As many areas have lifted their stay-at-home orders amid the coronavirus outbreak, some employees may not be ready to return to the office just yet. In fact, some employees may not want to return at all. According to experts at Global Workplace Analytics, 25-30% of the workforce will be working-from-home multiple days a week by the end of 2021.
For many employers, this could be a huge shift for their company. While working from home has its perks: no commute, more flexible schedule, no office distractions, it’s also rife with disadvantages that can lead to lost productivity and burnout. As a leader, moving to a more flexible schedule with your employees can be intimidating. Still, there are steps that you can take to keep your team engaged and productive, starting with setting expectations and rules around communication.
As we shift from crisis mode to creating a sense of normalcy, here are some tips and tricks you can implement right now to improve communication with your team while working remotely.
Hold weekly check-in meetings
Schedule an individual weekly meeting with your team members to offer a space for them to come to you with questions or concerns. Weekly meetings provide employees with consistency. When they know they can count on your weekly meetings, they know when to bring up questions and challenges. This doesn’t take away from communication throughout the week, but it provides a dedicated time to brainstorm ideas, solve problems and let you know what they are working on and may need help with that week.
Weekly check-ins can also help you hold tension on the goals you have set with an employee. There are a few elements that you can incorporate into your weekly meeting to help ensure you’re both getting value.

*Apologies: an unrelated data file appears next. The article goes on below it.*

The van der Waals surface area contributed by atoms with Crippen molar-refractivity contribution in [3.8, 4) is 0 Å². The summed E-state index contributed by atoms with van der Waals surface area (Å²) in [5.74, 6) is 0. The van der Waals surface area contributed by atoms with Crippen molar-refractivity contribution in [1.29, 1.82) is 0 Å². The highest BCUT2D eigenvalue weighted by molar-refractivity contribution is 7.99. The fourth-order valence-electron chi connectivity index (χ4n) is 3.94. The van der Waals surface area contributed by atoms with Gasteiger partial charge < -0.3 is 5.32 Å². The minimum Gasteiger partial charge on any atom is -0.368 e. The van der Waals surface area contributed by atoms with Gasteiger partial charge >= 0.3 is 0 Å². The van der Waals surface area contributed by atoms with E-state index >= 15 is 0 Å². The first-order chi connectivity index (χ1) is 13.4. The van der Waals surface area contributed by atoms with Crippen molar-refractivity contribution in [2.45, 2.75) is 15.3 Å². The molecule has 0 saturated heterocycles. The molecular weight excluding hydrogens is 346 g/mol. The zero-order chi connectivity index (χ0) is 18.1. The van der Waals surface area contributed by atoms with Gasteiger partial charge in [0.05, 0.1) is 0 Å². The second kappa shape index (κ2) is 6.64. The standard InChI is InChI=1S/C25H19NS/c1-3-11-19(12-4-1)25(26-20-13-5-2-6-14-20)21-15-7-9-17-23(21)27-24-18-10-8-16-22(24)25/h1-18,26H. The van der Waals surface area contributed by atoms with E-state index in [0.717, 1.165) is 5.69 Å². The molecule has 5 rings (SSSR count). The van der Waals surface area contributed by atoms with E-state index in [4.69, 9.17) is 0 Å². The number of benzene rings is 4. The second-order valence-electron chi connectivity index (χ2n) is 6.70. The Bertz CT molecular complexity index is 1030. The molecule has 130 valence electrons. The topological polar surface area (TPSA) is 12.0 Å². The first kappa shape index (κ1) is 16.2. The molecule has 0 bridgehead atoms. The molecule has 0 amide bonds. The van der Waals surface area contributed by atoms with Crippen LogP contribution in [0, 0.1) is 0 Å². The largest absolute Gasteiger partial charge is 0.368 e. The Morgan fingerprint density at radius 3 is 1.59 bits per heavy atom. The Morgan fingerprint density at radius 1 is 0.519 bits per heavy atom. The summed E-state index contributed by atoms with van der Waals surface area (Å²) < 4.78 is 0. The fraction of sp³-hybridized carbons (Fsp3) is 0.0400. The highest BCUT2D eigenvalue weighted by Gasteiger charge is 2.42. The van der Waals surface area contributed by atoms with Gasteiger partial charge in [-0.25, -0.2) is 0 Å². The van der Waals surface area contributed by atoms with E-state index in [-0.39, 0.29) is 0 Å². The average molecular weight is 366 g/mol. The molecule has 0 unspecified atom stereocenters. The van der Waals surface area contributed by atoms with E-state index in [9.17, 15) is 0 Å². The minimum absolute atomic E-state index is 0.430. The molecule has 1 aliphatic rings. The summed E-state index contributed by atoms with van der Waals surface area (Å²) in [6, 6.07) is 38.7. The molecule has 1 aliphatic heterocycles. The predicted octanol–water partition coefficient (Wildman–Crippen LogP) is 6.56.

- Prep – Both participants should come to the meeting prepared with topics for discussion.
- Check-in – Working remotely can be a challenge on many levels, but especially for building trust and good relationships with your team. Leave some room at the top of the meeting to just check in with one another.
- Review the previous week – Take a look at the last week. Talk about the good, the bad, and the ugly. Discuss what went well, what could have gone better, and what the learnings were.
- Goal Setting – Set new goals for the following week.
- Brainstorm – These meetings are a great space to brainstorm ideas or work on challenges.
- Leverage time for any administrative opportunities – Weekly check-ins are a great time to address and knock out any administrative tasks.
- Validate – Take time to validate what needs to be done to reach the goal and walk through what needs to happen to hit said goal.
Weekly meetings are not meant to micromanage employees but create an environment where they feel supported. By scheduling these meetings weekly, you will get a sense of what’s getting done or where employees might need more support.
Communication is more important than ever before. When working remotely, you can never go wrong by sharing too much information with your team. Encourage them to do the same.
To help everyone stay focused and informed on ongoing projects, you should encourage your employees to be proactive and communicate the progress on longer-term projects and goals. Depending on the size of your team, you could set time to discuss these projects as you might send daily or weekly emails with a list of updates.
Here are a few ways you can help your team be more proactive:
Build a Timeline
Help your employees break down long term goals into smaller, more manageable tasks. By outlining milestones, you’re laying out checkpoints that indicate when to share an update.